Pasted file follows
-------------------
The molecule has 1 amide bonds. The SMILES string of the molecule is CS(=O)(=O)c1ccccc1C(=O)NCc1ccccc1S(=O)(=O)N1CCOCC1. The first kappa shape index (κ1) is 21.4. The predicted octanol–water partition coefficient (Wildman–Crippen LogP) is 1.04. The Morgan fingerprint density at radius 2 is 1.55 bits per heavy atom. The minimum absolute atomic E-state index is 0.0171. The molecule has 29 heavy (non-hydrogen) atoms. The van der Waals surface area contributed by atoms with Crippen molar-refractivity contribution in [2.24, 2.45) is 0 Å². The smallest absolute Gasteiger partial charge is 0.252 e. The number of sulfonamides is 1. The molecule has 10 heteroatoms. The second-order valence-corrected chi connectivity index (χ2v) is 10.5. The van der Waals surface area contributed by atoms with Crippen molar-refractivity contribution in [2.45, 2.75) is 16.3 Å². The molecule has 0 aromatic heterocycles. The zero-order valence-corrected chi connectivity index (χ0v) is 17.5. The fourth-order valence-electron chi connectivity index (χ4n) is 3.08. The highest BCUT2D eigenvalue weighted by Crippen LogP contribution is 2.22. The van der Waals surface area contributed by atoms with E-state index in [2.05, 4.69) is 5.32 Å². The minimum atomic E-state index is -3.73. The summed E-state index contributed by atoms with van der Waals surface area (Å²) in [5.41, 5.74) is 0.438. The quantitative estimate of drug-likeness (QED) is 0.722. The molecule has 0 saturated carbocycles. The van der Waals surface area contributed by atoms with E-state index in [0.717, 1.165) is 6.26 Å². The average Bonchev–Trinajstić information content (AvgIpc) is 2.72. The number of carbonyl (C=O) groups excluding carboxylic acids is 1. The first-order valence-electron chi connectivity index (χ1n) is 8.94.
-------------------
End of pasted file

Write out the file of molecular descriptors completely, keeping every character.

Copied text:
The molecule has 1 amide bonds. The SMILES string of the molecule is CS(=O)(=O)c1ccccc1C(=O)NCc1ccccc1S(=O)(=O)N1CCOCC1. The first kappa shape index (κ1) is 21.4. The predicted octanol–water partition coefficient (Wildman–Crippen LogP) is 1.04. The Morgan fingerprint density at radius 2 is 1.55 bits per heavy atom. The minimum absolute atomic E-state index is 0.0171. The molecule has 29 heavy (non-hydrogen) atoms. The van der Waals surface area contributed by atoms with Crippen molar-refractivity contribution in [2.24, 2.45) is 0 Å². The smallest absolute Gasteiger partial charge is 0.252 e. The number of sulfonamides is 1. The molecule has 10 heteroatoms. The second-order valence-corrected chi connectivity index (χ2v) is 10.5. The van der Waals surface area contributed by atoms with Crippen molar-refractivity contribution in [2.45, 2.75) is 16.3 Å². The molecule has 0 aromatic heterocycles. The zero-order valence-corrected chi connectivity index (χ0v) is 17.5. The fourth-order valence-electron chi connectivity index (χ4n) is 3.08. The highest BCUT2D eigenvalue weighted by Crippen LogP contribution is 2.22. The van der Waals surface area contributed by atoms with E-state index in [2.05, 4.69) is 5.32 Å². The minimum atomic E-state index is -3.73. The summed E-state index contributed by atoms with van der Waals surface area (Å²) in [5.41, 5.74) is 0.438. The quantitative estimate of drug-likeness (QED) is 0.722. The molecule has 0 saturated carbocycles. The van der Waals surface area contributed by atoms with E-state index in [0.717, 1.165) is 6.26 Å². The average Bonchev–Trinajstić information content (AvgIpc) is 2.72. The number of carbonyl (C=O) groups excluding carboxylic acids is 1. The first-order valence-electron chi connectivity index (χ1n) is 8.94.